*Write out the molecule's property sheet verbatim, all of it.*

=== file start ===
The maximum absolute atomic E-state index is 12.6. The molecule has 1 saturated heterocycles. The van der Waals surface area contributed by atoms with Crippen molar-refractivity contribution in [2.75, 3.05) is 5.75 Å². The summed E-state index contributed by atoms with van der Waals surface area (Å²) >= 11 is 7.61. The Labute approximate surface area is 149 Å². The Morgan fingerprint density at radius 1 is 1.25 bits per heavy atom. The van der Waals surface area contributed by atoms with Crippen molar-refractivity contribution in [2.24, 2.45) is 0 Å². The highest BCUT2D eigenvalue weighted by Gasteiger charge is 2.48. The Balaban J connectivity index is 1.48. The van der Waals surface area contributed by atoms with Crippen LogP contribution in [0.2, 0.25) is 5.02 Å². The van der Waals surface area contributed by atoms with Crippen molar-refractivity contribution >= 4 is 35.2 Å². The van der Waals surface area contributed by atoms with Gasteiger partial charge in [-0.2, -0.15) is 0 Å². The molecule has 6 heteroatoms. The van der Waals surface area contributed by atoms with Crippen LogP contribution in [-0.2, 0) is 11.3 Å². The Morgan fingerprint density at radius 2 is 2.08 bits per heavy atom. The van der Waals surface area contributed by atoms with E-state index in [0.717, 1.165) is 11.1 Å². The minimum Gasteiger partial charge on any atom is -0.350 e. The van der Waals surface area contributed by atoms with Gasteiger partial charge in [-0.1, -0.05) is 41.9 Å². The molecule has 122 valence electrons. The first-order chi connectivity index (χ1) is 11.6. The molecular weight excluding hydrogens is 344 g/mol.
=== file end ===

The maximum absolute atomic E-state index is 12.6. The molecule has 1 saturated heterocycles. The van der Waals surface area contributed by atoms with Crippen molar-refractivity contribution in [2.75, 3.05) is 5.75 Å². The summed E-state index contributed by atoms with van der Waals surface area (Å²) >= 11 is 7.61. The Labute approximate surface area is 149 Å². The Morgan fingerprint density at radius 1 is 1.25 bits per heavy atom. The van der Waals surface area contributed by atoms with Crippen molar-refractivity contribution in [2.24, 2.45) is 0 Å². The highest BCUT2D eigenvalue weighted by Gasteiger charge is 2.48. The Balaban J connectivity index is 1.48. The van der Waals surface area contributed by atoms with Crippen LogP contribution in [0.2, 0.25) is 5.02 Å². The van der Waals surface area contributed by atoms with Crippen molar-refractivity contribution >= 4 is 35.2 Å². The van der Waals surface area contributed by atoms with Gasteiger partial charge in [-0.2, -0.15) is 0 Å². The molecule has 6 heteroatoms. The van der Waals surface area contributed by atoms with Crippen LogP contribution in [-0.2, 0) is 11.3 Å². The Morgan fingerprint density at radius 2 is 2.08 bits per heavy atom. The van der Waals surface area contributed by atoms with E-state index in [0.717, 1.165) is 11.1 Å². The minimum Gasteiger partial charge on any atom is -0.350 e. The van der Waals surface area contributed by atoms with Gasteiger partial charge in [-0.1, -0.05) is 41.9 Å². The molecule has 122 valence electrons. The first-order chi connectivity index (χ1) is 11.6. The molecular weight excluding hydrogens is 344 g/mol.